First, a steady lifting of sanctions. Second, an end to Iran’s isolation and a return to the global economy. Third, a wave of Western investment for Iran’s oil and gas industry, producing prosperity and easing political pressure on the regime.

Fourth, eventual emergence of Iran, the most populous nation in the Gulf with 85 million citizens . . .

[end reading]

Mike:  That’s the other thing, you nutjobs out there that want to be at war so desperately with these people, you do realize that they have the population to field a sizeable army.  If you really want to go to war with them, they’re not just going to lay down and take it.  It’s not going to be an airstrike cakewalk like they told us it was going to be in Iraq either.  Of course, that doesn’t really matter.  [mocking] “We’ve got freighters.  We’ve got bombs.  We’ve got missiles.”  What many of you really want is to turn Persia — that’s what Iran is basically — into a parking lot.  I’ve heard many of you say it many, many times.  I just thought I’d throw that in.

[reading]

Why would an Iran, with this prospect before it, risk the wrath of the world and a war with the United States to acquire a bomb whose use would assure the country’s annihilation?

[end reading]

Mike:  Pat, stop using logic.  These people, these decepticons are smart.  They’re going to throw up Neville Chamberlain in your face.  [mocking] “Can you go and negotiate a deal with Hitler?”  Buchanan has also written about that, by the bye.

[reading]

America’s goals: We do not want a nuclear Iran, and we do not want war with Iran. [Mike: Speak for yourself, Pat. There are many out there that do.] And Iran’s actions seem to indicate that building an atom bomb is not the animating goal of the Ayatollah, as some Americans insist.

Though she has the ability to build a bomb, Iran has neither conducted a nuclear test, nor produced bomb-grade uranium . . .

If Iran were hell-bent on a bomb, why has she not produced a bomb?

Just possibly, because Iran doesn’t want the bomb. And if that is so, why not a deal to end these decades of sterile hostility?

[end reading]

Mike:  That’s a good question, Pat.  I’m going to ask another one that is as relevant to the — “If Iran were hell-bent on a bomb, why has she not produced a bomb?  Just possibly, because Iran doesn’t want the bomb. And if that is so, why not a deal to end these decades of sterile hostility?”  what about the idea here — you’re taking about 85 million people.  Just look at Iran on a map, where it is situated.  It is in between Iraq and Afghanistan.  It sits right in the middle there.  It is in between Iraq and Pakistan, where we know they have nukes, don’t they?  Its northwestern border borders with Turkey, which is becoming more bellicose and is becoming more radicalized after decades of relative peace that has come to an end in the last decade.  If you have an opportunity, just surveying the map, if you have an opportunity to hopefully have trade and diplomatic relations with a country that large in that simmering caldron of a region in the world, why in dude’s holy name wouldn’t you do it?  Why wouldn’t it be the principal goal and the principal objective?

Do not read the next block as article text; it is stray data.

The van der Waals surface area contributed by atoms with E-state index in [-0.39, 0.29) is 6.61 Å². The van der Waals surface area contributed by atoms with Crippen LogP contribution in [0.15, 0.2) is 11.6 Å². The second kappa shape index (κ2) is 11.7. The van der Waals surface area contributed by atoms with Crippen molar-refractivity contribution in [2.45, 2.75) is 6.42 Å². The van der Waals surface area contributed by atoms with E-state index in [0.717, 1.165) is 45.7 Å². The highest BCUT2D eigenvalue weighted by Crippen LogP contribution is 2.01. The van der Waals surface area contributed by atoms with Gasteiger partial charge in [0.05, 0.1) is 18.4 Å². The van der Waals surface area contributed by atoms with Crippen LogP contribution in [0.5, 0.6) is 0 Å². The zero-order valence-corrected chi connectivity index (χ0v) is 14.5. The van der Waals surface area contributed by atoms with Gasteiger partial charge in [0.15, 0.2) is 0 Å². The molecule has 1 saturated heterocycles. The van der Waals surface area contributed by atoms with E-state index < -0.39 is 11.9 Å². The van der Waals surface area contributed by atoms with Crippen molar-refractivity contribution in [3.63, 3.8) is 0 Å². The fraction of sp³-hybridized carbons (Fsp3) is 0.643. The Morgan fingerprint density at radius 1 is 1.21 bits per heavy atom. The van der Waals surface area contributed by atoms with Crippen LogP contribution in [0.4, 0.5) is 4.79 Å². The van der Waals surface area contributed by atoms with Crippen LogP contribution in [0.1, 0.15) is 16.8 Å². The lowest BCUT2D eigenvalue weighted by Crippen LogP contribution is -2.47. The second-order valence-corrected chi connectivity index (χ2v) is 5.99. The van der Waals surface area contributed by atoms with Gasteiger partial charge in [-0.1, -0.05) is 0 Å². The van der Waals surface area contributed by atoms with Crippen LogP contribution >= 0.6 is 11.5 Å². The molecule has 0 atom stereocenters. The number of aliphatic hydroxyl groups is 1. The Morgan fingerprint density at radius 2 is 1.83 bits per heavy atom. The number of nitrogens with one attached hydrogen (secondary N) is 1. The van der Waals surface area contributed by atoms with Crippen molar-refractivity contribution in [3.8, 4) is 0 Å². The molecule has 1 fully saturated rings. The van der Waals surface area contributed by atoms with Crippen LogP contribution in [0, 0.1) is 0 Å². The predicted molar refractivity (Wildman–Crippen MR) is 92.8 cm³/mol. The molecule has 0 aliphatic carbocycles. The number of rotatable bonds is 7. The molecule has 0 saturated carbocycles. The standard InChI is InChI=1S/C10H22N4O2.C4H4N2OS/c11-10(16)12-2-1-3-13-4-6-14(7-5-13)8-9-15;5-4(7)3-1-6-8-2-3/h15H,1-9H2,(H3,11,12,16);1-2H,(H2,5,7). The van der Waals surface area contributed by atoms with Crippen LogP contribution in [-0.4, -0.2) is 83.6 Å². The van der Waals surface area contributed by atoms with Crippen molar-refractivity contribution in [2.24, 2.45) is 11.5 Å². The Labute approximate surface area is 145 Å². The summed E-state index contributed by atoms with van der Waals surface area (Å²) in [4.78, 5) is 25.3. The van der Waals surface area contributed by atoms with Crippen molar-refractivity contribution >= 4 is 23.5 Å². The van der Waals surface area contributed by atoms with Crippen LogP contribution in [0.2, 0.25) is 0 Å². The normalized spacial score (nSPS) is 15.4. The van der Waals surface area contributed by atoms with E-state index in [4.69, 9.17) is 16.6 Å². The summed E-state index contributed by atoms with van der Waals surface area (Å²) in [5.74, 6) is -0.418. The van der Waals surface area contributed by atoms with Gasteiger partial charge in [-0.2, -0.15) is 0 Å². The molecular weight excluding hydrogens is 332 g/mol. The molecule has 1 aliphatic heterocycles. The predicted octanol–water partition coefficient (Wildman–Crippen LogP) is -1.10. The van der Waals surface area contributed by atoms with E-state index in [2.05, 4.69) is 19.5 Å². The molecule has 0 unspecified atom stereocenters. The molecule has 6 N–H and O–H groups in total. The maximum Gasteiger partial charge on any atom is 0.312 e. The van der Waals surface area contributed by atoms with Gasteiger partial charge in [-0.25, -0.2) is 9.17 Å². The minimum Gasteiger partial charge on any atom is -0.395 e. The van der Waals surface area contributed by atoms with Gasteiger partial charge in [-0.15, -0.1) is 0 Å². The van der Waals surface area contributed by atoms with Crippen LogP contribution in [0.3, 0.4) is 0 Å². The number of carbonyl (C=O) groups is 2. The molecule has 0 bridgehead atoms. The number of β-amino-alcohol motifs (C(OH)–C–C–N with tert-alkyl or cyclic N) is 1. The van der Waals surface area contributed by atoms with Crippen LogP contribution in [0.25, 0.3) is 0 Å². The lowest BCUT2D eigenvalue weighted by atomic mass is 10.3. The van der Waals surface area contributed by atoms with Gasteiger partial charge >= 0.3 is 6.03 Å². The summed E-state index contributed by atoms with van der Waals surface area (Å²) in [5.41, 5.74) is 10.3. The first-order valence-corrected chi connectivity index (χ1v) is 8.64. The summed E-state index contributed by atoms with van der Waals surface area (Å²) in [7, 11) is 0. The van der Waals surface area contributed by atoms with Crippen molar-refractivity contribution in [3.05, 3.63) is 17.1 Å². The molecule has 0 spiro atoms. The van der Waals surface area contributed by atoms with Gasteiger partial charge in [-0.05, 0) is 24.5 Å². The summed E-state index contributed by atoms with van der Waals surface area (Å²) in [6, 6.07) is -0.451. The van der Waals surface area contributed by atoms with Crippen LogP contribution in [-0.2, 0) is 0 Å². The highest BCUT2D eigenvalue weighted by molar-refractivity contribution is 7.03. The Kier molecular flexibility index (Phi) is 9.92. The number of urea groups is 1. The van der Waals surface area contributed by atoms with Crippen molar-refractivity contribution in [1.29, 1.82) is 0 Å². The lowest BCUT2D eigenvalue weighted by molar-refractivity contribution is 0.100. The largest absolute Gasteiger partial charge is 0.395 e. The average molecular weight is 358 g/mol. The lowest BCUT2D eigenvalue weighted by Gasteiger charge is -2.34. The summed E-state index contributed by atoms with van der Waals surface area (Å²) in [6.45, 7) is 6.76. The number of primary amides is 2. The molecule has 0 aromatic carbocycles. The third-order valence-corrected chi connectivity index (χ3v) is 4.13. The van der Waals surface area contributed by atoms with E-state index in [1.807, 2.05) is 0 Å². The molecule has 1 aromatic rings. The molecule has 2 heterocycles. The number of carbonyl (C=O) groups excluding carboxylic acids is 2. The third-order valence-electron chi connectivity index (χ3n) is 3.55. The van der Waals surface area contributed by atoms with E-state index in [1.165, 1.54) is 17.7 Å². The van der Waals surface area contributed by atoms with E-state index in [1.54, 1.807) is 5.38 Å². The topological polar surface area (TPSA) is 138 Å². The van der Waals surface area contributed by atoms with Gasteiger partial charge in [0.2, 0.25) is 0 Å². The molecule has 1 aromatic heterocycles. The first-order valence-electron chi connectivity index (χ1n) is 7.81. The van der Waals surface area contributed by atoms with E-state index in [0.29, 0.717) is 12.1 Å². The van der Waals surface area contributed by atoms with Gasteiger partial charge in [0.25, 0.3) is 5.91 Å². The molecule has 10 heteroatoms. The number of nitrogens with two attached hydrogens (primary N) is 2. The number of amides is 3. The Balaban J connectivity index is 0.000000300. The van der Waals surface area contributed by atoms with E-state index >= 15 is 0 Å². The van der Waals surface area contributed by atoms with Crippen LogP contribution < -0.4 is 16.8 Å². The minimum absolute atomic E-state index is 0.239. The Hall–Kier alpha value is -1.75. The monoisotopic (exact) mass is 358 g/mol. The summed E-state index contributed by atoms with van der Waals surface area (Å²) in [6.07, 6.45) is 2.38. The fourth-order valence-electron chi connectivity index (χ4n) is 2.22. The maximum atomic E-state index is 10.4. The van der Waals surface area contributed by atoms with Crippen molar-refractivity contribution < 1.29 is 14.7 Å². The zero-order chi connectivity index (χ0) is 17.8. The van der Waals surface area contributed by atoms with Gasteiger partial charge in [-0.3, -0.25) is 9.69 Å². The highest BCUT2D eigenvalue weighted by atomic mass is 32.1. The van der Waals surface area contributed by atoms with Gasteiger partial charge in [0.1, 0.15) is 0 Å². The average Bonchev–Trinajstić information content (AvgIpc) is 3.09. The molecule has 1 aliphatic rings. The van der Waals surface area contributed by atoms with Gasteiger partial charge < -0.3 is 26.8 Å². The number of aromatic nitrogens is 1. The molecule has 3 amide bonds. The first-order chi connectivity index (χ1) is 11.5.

Let me back up here.  This is all predicated that we, the United States, have to do that.  I am not of that opinion.  However, dealing with the conditions on the ground today we’ll at least have to, in the short term, pretend as though we have to do it because we’re involved and we’ve inserted ourselves into this.  There’s something else about all this that is, I think, worthy of consideration.  View this through the lens of Muammar Gaddafi.  [mocking] “Mike, why would you do that?  He’s dead.”  Bingo!  View this through the lens of Hosni Mubarak.  [mocking] “Mike, why would you do that?  He’s deposed.”  Bingo!  View this through the lens of Saddam Hussein.  [mocking] “Mike, why in dude’s holy name would you do that?  He’s dead.  We hanged him.”  Well, they hanged him but we helped.  Bingo!  As long as we are a presence there, there really is nothing or little to be gained without attempting to have open and fruitful diplomatic relations.  Any bellicosity whatsoever, any controversy whatsoever is always an entry point to increased hostilities.  See discussion of Hussein, Gaddafi, Mubarak, et al.

If you’re the Iranians, if you want to look at this through their lens, they actually would be nuts not to build a bomb.  One of the chief reasons why we probably haven’t fully invaded Pakistan just yet is we know they have nukes somewhere in there.  We may not be 100 percent sure on who has them and who has access to them.  The Pakis may have prevented their leaders from suffering the fate of Gaddafi and Hussein because they have a weapon of mass destruction.  In any event, it is an exciting time in world affairs.  It doesn’t mean that it’s going to end peacefully or that it’s going to end wonderfully, and I would not suggest such, but the prospect is there.  Indeed, as long as we have hope, as long as there’s hope for that sort of thing, I think we should always gravitate towards that as a resolution as opposed to the unthinkable, violent alternative.

End Mike Church Show Transcript